I believe that burnout will soon become the next world health crisis. The COVID-19 pandemic will be largely to blame, with more people reporting poor mental health outcomes. According to the UK’s Health & Safety Executive (HSE), in 2019/20 an estimated 828,000 workers were affected by work-related stress, depression or anxiety. This represents 2,440 per 100,000 workers, totalling a loss of approximately 17.9 million working days. So in this post, I am going to cover what employee burnout looks like, how you can identify it in your teams or yourself, and most importantly what you can do about it.
I suffered from burnout in 2012, and although I made the necessary changes just before reaching crisis point, I know how devastating it can be. Many people I’ve talked to in my subsequent career in wellbeing have reported feelings of exhaustion, and exhibiting classic signs of burnout such as anhedonia, mood problems and insomnia.
But what does employee burnout look like, and how can you spot this within your teams? There are two main presentations of burnout: active and passive. These can be expressed both internally and externally.
Active Signs of Employee Burnout
Sarah is an outgoing, generally upbeat person who is driven, ambitious and looks after herself. She usually eats healthily, walks to and from the office and often contributes positively to the working environment. Recently, you’ve noticed she’s been showing signs of irritation, losing her temper, and snapping at colleagues. A few of you remark on how out of character this is, and privately you assume she just isn’t in a good mood that day or perhaps slept badly. It’s now been happening for a few weeks. You notice that she has been arriving by taxi and often skips lunch in favour of coffee and biscuits. These are active and external symptoms.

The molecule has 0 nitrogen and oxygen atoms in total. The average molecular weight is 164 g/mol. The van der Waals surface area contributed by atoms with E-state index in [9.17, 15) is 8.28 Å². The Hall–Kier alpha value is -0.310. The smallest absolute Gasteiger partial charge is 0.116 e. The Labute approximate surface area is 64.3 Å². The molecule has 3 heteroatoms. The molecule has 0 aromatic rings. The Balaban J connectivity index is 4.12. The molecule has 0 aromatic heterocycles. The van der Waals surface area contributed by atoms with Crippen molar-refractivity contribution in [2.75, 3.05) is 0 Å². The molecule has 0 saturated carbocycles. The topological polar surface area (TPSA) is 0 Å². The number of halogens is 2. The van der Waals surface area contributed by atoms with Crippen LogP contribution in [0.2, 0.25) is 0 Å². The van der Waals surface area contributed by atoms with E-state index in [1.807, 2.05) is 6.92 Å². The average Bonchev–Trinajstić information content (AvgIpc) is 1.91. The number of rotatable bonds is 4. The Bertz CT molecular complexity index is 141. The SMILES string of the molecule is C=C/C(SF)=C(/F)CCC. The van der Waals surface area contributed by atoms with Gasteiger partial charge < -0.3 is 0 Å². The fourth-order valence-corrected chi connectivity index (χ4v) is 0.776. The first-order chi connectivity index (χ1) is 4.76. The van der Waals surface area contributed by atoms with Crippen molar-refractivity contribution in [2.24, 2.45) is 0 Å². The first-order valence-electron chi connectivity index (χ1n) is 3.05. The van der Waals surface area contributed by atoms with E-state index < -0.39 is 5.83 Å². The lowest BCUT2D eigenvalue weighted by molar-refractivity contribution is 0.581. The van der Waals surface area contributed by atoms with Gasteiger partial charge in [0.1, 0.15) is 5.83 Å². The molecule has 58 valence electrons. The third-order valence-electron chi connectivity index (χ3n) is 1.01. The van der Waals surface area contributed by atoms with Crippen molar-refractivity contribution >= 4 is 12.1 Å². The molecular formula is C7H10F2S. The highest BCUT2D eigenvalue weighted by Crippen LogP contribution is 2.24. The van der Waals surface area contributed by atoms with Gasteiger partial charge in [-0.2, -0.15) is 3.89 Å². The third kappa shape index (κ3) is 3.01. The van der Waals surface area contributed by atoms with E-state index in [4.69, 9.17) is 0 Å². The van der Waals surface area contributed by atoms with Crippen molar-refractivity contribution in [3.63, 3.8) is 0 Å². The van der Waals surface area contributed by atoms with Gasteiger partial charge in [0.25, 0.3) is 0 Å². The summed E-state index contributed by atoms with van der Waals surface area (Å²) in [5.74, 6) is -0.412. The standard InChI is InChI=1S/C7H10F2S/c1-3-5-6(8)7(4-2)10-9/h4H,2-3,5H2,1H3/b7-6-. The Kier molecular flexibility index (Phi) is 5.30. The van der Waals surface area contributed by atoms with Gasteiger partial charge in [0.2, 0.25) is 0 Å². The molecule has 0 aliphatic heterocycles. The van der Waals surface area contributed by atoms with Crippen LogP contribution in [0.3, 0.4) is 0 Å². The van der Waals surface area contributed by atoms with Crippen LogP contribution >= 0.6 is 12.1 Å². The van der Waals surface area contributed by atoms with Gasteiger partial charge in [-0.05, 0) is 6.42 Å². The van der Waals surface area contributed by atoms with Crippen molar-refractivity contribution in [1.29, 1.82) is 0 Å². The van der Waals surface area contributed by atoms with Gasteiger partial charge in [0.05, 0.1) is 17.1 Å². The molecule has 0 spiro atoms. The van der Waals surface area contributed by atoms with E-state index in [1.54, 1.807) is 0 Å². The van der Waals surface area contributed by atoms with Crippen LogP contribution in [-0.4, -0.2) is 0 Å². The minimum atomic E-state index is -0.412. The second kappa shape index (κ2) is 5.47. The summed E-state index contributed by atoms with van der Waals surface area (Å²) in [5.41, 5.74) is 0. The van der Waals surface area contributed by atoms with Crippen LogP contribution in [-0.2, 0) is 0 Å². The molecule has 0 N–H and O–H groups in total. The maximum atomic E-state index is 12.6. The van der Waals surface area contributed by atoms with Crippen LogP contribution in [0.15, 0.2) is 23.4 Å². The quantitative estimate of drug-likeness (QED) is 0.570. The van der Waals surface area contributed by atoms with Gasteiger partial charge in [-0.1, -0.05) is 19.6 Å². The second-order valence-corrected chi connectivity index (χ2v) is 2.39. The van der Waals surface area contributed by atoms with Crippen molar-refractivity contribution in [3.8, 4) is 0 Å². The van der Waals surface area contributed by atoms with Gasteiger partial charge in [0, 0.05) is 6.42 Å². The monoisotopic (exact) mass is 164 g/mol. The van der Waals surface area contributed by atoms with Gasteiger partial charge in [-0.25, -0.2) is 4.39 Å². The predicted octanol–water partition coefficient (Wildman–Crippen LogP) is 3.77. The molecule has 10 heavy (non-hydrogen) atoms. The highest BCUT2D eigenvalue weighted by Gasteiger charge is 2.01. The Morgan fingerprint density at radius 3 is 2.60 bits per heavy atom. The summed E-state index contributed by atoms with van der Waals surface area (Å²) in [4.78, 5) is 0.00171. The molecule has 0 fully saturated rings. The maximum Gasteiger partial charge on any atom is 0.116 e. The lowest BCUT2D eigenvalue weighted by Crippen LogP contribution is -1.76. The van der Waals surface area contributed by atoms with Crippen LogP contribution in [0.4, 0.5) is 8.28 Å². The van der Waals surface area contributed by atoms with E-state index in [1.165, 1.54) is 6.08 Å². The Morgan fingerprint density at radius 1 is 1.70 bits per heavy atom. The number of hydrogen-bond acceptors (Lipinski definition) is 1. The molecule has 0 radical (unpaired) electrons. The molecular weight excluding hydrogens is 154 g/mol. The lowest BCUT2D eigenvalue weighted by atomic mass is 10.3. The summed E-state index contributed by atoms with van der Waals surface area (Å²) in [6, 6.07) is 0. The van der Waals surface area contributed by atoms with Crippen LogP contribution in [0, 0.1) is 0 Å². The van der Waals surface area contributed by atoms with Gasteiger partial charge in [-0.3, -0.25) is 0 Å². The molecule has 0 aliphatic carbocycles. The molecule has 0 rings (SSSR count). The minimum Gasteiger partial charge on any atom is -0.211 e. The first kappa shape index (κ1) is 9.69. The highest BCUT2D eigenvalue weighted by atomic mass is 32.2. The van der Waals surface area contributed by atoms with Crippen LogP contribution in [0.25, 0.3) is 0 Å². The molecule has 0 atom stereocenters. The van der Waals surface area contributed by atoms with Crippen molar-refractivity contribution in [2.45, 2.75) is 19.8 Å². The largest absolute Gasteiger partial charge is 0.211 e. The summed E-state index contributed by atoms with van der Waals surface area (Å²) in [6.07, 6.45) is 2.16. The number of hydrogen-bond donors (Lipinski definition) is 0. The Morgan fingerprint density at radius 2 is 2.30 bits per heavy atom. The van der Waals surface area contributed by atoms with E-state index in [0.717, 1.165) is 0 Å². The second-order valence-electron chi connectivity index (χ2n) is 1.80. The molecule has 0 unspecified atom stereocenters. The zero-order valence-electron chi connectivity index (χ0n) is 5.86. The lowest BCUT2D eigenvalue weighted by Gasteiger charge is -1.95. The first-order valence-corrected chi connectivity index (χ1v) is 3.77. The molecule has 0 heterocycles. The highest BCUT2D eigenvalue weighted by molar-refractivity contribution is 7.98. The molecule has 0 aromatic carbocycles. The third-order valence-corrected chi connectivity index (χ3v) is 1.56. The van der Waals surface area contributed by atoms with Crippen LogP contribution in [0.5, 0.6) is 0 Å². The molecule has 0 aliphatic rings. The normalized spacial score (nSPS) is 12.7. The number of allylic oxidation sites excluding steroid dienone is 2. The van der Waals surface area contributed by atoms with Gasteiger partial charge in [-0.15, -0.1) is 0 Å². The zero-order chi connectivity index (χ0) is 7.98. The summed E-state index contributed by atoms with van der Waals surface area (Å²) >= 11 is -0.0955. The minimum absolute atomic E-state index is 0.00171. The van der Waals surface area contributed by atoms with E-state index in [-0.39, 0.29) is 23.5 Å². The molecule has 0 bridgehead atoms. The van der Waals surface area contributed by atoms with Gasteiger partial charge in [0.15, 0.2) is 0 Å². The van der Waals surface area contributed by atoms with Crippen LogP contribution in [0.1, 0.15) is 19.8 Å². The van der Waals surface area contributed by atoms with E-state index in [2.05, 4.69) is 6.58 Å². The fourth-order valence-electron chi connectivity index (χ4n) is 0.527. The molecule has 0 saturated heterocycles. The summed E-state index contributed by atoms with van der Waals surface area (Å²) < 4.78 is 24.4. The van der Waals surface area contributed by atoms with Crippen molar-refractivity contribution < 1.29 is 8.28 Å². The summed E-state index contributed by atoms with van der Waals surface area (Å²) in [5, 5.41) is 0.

On the way back from a client meeting, you and Sarah stop for coffee, and she opens up about how she’s been feeling. She has felt tired and lacking in motivation for a while; she no longer has the energy to exercise or cook fresh food and feels angry with herself for letting these healthy habits slide. Her partner has noticed the changes but when they try to approach the topic, Sarah shuts them down. Her home life is now starting to suffer. These are active and internal symptoms.
What’s going on with Sarah can be described as a classic presentation of active burnout: starting with extreme stress and becoming increasingly worse over time.
Passive Signs of Employee Burnout
Paul is a fun person to be around. He has a silly sense of humour and is someone that people gravitate towards. He’s always helpful – especially when new colleagues join – and he works hard and gets results. Recently, Paul’s colleagues have noticed a change in his demeanour; he’s much quieter than he used to be and has developed a more cynical outlook. He sometimes misses deadlines, and is no longer so diligent about creating high-quality work. People have noticed that Paul has had a lot going on in his professional and personal life, though he has always seemed to cope in the past. These are passive and external symptoms.
In a one-on-one meeting with his manager, Paul reveals that he’s been feeling low. When probed, he shares that he feels very weary, sad and inadequate. He is aware that he’s retreating into himself, and that colleagues have also noticed this too. These are passive and internal symptoms.
What you can do
- Have in-person conversations if possible
- Ask questions but practice active listening
- Show empathy but don’t feign understanding
- Avoid jumping into solutions-mode
- Signpost to services such as therapy or occupational health
- Be an ally
This is a fantastic burnout resource looking at each of the 12 stages, what to look for and what to do about it at each stage.